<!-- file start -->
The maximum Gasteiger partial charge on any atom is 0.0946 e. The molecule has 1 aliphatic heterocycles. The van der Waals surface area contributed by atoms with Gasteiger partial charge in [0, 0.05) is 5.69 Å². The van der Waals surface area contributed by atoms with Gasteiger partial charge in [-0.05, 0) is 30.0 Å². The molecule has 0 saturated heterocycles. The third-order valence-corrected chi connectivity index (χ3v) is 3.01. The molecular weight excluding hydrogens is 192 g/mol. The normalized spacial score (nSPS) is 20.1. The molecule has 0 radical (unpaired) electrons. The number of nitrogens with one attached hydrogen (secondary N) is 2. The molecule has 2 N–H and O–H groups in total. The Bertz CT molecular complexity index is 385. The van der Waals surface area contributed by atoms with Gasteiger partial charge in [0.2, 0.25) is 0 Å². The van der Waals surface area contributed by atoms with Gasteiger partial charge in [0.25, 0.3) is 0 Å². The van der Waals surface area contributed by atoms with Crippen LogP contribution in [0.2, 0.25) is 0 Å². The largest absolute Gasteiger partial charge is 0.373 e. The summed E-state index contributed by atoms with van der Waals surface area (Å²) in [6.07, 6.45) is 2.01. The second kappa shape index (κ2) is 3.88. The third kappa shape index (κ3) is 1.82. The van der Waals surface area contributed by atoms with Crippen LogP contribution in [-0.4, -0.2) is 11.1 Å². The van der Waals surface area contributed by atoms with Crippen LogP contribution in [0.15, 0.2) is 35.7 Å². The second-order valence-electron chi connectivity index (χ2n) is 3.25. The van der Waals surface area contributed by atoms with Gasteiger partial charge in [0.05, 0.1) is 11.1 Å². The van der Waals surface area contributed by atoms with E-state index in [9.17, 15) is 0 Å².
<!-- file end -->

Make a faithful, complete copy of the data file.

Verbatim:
The maximum Gasteiger partial charge on any atom is 0.0946 e. The molecule has 1 aliphatic heterocycles. The van der Waals surface area contributed by atoms with Gasteiger partial charge in [0, 0.05) is 5.69 Å². The van der Waals surface area contributed by atoms with Gasteiger partial charge in [-0.05, 0) is 30.0 Å². The molecule has 0 saturated heterocycles. The third-order valence-corrected chi connectivity index (χ3v) is 3.01. The molecular weight excluding hydrogens is 192 g/mol. The normalized spacial score (nSPS) is 20.1. The molecule has 0 radical (unpaired) electrons. The number of nitrogens with one attached hydrogen (secondary N) is 2. The molecule has 2 N–H and O–H groups in total. The Bertz CT molecular complexity index is 385. The van der Waals surface area contributed by atoms with Gasteiger partial charge in [0.2, 0.25) is 0 Å². The van der Waals surface area contributed by atoms with Gasteiger partial charge in [0.25, 0.3) is 0 Å². The van der Waals surface area contributed by atoms with Crippen LogP contribution in [0.2, 0.25) is 0 Å². The largest absolute Gasteiger partial charge is 0.373 e. The summed E-state index contributed by atoms with van der Waals surface area (Å²) in [6.07, 6.45) is 2.01. The second kappa shape index (κ2) is 3.88. The third kappa shape index (κ3) is 1.82. The van der Waals surface area contributed by atoms with Crippen LogP contribution in [-0.4, -0.2) is 11.1 Å². The van der Waals surface area contributed by atoms with Crippen LogP contribution in [0.15, 0.2) is 35.7 Å². The second-order valence-electron chi connectivity index (χ2n) is 3.25. The van der Waals surface area contributed by atoms with Gasteiger partial charge in [0.05, 0.1) is 11.1 Å². The van der Waals surface area contributed by atoms with E-state index in [9.17, 15) is 0 Å².